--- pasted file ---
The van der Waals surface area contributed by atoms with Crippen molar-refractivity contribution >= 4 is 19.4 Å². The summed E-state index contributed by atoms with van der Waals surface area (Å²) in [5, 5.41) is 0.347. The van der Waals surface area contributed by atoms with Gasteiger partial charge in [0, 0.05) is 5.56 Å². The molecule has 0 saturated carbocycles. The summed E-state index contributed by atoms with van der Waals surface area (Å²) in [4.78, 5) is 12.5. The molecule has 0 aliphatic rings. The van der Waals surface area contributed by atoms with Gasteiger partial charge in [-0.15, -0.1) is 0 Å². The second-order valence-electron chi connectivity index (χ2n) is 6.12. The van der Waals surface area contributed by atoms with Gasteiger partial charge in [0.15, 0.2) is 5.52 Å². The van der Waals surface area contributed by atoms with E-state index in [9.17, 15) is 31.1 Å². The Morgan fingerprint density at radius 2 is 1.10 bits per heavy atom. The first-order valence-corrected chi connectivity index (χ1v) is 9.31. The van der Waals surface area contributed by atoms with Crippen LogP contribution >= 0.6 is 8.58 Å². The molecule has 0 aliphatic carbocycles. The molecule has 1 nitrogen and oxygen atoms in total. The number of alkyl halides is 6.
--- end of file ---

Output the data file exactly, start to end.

The van der Waals surface area contributed by atoms with Crippen molar-refractivity contribution >= 4 is 19.4 Å². The summed E-state index contributed by atoms with van der Waals surface area (Å²) in [5, 5.41) is 0.347. The van der Waals surface area contributed by atoms with Gasteiger partial charge in [0, 0.05) is 5.56 Å². The molecule has 0 saturated carbocycles. The summed E-state index contributed by atoms with van der Waals surface area (Å²) in [4.78, 5) is 12.5. The molecule has 0 aliphatic rings. The van der Waals surface area contributed by atoms with Gasteiger partial charge in [-0.15, -0.1) is 0 Å². The second-order valence-electron chi connectivity index (χ2n) is 6.12. The van der Waals surface area contributed by atoms with Gasteiger partial charge in [0.15, 0.2) is 5.52 Å². The van der Waals surface area contributed by atoms with E-state index in [9.17, 15) is 31.1 Å². The Morgan fingerprint density at radius 2 is 1.10 bits per heavy atom. The first-order valence-corrected chi connectivity index (χ1v) is 9.31. The van der Waals surface area contributed by atoms with Crippen LogP contribution >= 0.6 is 8.58 Å². The molecule has 0 aliphatic carbocycles. The molecule has 1 nitrogen and oxygen atoms in total. The number of alkyl halides is 6.